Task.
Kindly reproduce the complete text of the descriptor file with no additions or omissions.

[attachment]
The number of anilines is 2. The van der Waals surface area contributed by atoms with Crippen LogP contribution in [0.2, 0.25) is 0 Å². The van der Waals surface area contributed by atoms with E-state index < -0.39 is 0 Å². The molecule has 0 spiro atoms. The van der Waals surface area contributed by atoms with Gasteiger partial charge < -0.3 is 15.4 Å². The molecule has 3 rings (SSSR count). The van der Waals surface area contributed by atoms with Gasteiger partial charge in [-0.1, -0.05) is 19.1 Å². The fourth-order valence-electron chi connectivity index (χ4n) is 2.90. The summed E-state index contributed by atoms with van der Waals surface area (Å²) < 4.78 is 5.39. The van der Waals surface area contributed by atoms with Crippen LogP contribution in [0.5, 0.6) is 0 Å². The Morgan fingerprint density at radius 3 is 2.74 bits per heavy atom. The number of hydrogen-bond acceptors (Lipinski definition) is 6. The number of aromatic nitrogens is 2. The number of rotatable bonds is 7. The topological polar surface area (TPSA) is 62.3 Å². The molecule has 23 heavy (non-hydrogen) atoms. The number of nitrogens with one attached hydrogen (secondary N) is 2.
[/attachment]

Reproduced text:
The number of anilines is 2. The van der Waals surface area contributed by atoms with Crippen LogP contribution in [0.2, 0.25) is 0 Å². The van der Waals surface area contributed by atoms with E-state index < -0.39 is 0 Å². The molecule has 0 spiro atoms. The van der Waals surface area contributed by atoms with Gasteiger partial charge < -0.3 is 15.4 Å². The molecule has 3 rings (SSSR count). The van der Waals surface area contributed by atoms with Gasteiger partial charge in [-0.1, -0.05) is 19.1 Å². The fourth-order valence-electron chi connectivity index (χ4n) is 2.90. The summed E-state index contributed by atoms with van der Waals surface area (Å²) < 4.78 is 5.39. The van der Waals surface area contributed by atoms with Crippen LogP contribution in [0.5, 0.6) is 0 Å². The Morgan fingerprint density at radius 3 is 2.74 bits per heavy atom. The number of hydrogen-bond acceptors (Lipinski definition) is 6. The number of aromatic nitrogens is 2. The number of rotatable bonds is 7. The topological polar surface area (TPSA) is 62.3 Å². The molecule has 23 heavy (non-hydrogen) atoms. The number of nitrogens with one attached hydrogen (secondary N) is 2.